The arithmetic Gan-Gross-Prasad conjecture (AGGP) relates the non-vanishing of the special value of the derivative of a certain L-function to the non-vanishing of a linear functional on a Chow group of a Shimura variety. AGGP is itself based on conjectures of Beilinson and Bloch which seem to be out reach at the present; accordingly, there are no cases of AGGP known beyond dimension one. I will report on a variant of the hermitian version of AGGP, following previous work of Wei Zhang, which should be more accessible. This is joint work with M. Rapoport and W. Zhang. (Hide Abstract)

May 30

Vaidehee Thatte
(Queen's University)

Ramification theory for degree p extensions of arbitrary valuation rings in mixed characteristic (0,p)
In classical ramification theory, we consider extensions of complete discrete valuation rings with perfect residue fields. We would like to study arbitrary valuation rings with possibly imperfect residue fields and possibly non-discrete valuations of rank \geq 1, since many interesting complications arise for such rings. In particular, defect may occur (i.e. we can have a non-trivial extension, such that there is no extension of the residue field or the value group). In this talk, we will discuss generalization and refinement of results in ramification theory when the residue characteristic p is positive, with focus on mixed characteristic (0,p). (Hide Abstract)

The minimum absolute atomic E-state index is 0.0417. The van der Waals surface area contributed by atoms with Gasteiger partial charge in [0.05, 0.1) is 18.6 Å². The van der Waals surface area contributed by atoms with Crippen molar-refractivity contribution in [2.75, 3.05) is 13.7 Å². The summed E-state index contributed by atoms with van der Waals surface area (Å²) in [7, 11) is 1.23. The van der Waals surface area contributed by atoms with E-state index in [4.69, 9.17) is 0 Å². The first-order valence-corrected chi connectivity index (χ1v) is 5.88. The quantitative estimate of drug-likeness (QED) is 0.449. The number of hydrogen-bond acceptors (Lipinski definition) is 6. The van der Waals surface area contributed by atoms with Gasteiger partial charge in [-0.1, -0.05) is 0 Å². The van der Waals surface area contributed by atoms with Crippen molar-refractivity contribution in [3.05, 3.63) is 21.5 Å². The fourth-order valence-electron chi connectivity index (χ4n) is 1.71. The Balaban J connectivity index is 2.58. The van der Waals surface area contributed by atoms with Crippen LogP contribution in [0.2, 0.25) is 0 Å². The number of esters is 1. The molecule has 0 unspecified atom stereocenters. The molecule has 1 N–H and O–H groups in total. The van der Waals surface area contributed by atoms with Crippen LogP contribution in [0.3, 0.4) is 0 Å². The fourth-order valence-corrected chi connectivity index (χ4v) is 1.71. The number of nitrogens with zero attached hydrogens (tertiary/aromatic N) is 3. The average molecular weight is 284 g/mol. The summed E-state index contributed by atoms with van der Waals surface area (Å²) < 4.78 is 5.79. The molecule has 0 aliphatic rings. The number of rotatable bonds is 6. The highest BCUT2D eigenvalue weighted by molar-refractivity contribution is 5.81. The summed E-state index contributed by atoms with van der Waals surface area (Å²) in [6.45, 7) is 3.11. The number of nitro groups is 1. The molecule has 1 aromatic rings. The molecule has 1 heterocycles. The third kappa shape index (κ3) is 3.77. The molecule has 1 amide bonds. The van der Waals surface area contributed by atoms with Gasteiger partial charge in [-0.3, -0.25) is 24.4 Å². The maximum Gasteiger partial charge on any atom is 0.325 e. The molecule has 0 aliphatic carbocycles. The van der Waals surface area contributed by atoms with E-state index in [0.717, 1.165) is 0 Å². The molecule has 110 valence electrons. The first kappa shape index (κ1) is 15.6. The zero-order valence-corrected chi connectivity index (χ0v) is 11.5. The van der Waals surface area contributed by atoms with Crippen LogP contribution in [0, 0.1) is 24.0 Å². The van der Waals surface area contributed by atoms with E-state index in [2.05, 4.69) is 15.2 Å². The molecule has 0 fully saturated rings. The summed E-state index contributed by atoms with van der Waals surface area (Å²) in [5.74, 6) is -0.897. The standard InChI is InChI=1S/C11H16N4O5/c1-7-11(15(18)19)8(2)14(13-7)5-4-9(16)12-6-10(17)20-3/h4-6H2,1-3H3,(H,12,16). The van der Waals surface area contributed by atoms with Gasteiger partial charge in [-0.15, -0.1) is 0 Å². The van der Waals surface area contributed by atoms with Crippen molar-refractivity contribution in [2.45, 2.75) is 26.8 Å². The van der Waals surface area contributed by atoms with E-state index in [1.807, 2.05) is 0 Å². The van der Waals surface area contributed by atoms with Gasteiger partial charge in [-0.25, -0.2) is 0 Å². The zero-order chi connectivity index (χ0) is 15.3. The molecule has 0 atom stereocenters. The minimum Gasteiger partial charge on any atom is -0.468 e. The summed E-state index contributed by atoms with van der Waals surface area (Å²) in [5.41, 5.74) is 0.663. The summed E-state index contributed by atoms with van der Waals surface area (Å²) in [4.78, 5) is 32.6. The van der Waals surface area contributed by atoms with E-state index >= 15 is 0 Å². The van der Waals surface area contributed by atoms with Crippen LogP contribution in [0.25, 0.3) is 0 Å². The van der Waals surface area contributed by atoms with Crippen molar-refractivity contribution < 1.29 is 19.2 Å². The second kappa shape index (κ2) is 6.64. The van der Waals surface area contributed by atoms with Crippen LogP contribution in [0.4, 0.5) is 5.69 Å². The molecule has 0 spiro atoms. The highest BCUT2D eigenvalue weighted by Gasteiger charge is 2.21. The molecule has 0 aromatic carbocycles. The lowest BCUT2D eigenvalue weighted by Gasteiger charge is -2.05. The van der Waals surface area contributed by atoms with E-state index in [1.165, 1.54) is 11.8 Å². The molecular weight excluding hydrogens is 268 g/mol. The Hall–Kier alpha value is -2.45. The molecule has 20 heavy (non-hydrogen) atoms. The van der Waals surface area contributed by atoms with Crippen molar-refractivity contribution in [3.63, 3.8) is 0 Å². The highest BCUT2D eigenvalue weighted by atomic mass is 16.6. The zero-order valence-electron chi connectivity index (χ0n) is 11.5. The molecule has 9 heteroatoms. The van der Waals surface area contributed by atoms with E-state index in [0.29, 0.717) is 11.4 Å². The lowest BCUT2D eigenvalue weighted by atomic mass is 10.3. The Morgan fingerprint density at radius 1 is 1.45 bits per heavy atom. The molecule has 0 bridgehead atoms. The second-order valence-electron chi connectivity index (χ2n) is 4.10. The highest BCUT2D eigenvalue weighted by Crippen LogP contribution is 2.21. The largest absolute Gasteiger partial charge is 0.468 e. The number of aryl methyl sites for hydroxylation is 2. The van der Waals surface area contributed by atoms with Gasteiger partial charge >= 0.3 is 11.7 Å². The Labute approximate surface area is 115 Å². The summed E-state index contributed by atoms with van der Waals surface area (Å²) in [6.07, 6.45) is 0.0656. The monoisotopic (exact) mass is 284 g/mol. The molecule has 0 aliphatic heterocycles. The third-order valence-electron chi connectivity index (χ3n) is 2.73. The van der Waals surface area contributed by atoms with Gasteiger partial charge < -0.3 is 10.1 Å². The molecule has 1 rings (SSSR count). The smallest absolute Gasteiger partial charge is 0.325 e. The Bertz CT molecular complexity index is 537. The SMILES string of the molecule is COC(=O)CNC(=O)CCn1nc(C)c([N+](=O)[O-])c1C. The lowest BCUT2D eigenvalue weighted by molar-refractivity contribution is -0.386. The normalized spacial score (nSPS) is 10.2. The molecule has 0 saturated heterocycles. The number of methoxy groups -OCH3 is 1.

One may also want to check out:

  • Geometric Langlands Seminar Monday and Thursday 4:30pm;
  • Algebraic Geometry Seminar Tuesday 4:30pm;
  • Northwestern University Number Theory Seminar Monday 4pm;
  • UIC Number Theory Seminar Tuesday 1pm.

    This page is maintained by Jack Shotton; it was shamelessly copied from Brandon Levin's page, which in turn was shamelessly copied from Davide Reduzzi page, which was shamelessly copied from Liang Xiao's page, which was shamelessly copied from Kiran Kedlaya's page, which in turn was shamelessly copied from Jason Starr's page, which in turn was shamelessly copied from Ravi Vakil's page, which in turn was shamelessly copied from Pasha Belorousski's page at the University of Michigan. For more sites with a similar pedigree, see Michael Thaddeus's list or Jim Bryan's list.